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How to tackle tricky tenants: know your rights

Dealing promptly and effectively with difficult tenants before problems worsen is an important part of ensuring you get the return on investment you need on your rental property. 

Happily, most renters are decent, trustworthy and unlikely to cause your major headaches. 

But when things do go wrong, bad tenants can be a nightmare that, at worse, decimate a landlord’s investment. As well as acting quickly, you need to decide whether the issue is a one-off, a problem that can be easily remedied, or something more serious.

According to anecdotal evidence from landlords, there can be problems in as many as one-fifth of all tenancies. 

Over time, you may encounter a range of issues, from the comparatively minor, such as a stained carpet, to criminal activity such as running a cannabis farm from the premises.

However, unpaid rent is the most common issue you’re likely to encounter as a landlord. And property services provider LSL says some 67,000 tenants are more than two months behind with their rent.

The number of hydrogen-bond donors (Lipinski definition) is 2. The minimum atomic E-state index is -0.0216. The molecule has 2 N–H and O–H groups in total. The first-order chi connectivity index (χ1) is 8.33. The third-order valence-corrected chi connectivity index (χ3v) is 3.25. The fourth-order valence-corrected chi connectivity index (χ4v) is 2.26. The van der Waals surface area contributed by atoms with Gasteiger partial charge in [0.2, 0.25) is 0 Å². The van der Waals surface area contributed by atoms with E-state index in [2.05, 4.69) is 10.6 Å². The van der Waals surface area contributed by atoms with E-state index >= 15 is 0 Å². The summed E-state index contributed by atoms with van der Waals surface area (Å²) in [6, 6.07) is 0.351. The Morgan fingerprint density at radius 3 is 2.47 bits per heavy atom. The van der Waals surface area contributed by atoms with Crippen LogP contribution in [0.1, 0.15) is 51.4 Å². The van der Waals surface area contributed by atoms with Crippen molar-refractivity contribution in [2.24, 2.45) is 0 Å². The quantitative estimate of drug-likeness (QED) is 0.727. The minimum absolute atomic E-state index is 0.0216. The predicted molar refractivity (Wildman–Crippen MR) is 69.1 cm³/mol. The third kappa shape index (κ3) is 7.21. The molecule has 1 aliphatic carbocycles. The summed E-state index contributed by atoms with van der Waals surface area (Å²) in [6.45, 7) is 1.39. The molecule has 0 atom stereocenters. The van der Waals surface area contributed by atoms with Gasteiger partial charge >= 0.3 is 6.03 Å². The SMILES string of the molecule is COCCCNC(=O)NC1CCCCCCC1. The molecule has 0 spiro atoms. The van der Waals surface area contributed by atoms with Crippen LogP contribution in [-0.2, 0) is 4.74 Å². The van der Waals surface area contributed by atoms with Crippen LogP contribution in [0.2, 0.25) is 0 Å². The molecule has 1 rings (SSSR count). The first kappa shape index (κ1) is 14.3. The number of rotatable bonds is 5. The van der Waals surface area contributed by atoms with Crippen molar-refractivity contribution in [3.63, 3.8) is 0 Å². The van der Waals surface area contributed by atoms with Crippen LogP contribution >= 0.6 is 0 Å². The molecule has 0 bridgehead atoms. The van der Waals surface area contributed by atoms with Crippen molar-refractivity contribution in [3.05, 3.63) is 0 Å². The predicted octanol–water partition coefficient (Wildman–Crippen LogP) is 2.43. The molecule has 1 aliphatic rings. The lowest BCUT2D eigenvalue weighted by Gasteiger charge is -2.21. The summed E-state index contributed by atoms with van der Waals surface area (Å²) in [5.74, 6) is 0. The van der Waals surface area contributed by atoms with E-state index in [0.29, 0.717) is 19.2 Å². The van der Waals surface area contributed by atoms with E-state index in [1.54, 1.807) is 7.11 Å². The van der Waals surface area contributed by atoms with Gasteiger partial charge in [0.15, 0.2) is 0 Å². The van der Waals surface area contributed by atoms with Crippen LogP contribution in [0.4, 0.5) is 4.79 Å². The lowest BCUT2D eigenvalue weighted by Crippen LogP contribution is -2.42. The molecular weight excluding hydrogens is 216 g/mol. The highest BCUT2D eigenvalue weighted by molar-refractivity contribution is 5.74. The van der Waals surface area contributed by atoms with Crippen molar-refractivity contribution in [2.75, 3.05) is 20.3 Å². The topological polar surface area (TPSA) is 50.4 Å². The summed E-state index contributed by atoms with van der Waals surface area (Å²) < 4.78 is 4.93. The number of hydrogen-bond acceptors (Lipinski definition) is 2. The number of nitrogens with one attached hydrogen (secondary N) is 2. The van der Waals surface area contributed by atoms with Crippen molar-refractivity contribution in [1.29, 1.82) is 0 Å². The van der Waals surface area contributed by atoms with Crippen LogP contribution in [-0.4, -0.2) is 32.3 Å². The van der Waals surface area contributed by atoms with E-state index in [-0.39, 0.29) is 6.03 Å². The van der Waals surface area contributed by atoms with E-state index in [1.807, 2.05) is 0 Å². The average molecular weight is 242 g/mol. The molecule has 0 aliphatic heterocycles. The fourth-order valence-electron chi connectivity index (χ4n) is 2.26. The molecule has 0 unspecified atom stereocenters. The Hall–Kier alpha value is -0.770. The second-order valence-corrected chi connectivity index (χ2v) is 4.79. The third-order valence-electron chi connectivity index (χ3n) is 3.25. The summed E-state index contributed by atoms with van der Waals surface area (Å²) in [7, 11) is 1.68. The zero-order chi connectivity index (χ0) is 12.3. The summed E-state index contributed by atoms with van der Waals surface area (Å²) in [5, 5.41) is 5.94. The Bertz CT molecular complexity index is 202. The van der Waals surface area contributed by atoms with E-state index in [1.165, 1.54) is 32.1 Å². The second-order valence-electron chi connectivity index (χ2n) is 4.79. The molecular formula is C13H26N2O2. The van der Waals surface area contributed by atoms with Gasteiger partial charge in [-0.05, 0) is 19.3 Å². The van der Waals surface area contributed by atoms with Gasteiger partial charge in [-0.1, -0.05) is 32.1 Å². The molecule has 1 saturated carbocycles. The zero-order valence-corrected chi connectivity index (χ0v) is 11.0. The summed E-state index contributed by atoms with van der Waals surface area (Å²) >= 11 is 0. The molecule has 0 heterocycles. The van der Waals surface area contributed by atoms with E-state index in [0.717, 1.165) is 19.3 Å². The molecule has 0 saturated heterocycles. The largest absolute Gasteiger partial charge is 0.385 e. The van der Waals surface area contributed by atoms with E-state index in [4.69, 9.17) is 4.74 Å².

Clearly, prompt action is needed. While you can’t threaten, you’re entitled to phone the tenant if rent hasn’t been paid by the day of the month that it’s due, as established in your contract. If there’s no response, email, then write to say you’ll visit the property in person. Bear in mind there may be a valid reason for non-payment, from bereavement to bank hitches – or the tenant may not have received their salary. 

Unfortunately, unpaid rent isn’t the only potential problem. Noise nuisance is another, as is anti-social behaviour. Where problems affect neighbours, you are legally obliged to take measures and lawfully evict the tenant if necessary. 

This can be done with a Section 8 or Section 21 notice. The former is generally used for rent arrears, especially for newer tenants. A Section 21 is typically deployed to get a property back without having to give a reason, under an assured shorthold tenancy.

Bear in mind that if you haven’t registered the deposit via the Tenancy Deposit Scheme to protect it, and given tenants the right information about this when the tenancy was renewed or started, a judge can refuse an eviction notice.

Equally, you may not have legal authority for eviction if a property hasn’t been maintained to the right legal standard, and tenants may even have withheld rent for this. Deal with reasonable requests for repairs quickly and fairly.

As ever prevention beats cure. Regular property inspections, matching the rent due date with your tenant’s pay day, insisting on standing order payments of rent, a thorough inventory on move-in day and doing proper tenant vetting in the first place, will all help minimise problems and reduce the risk of tenant disputes.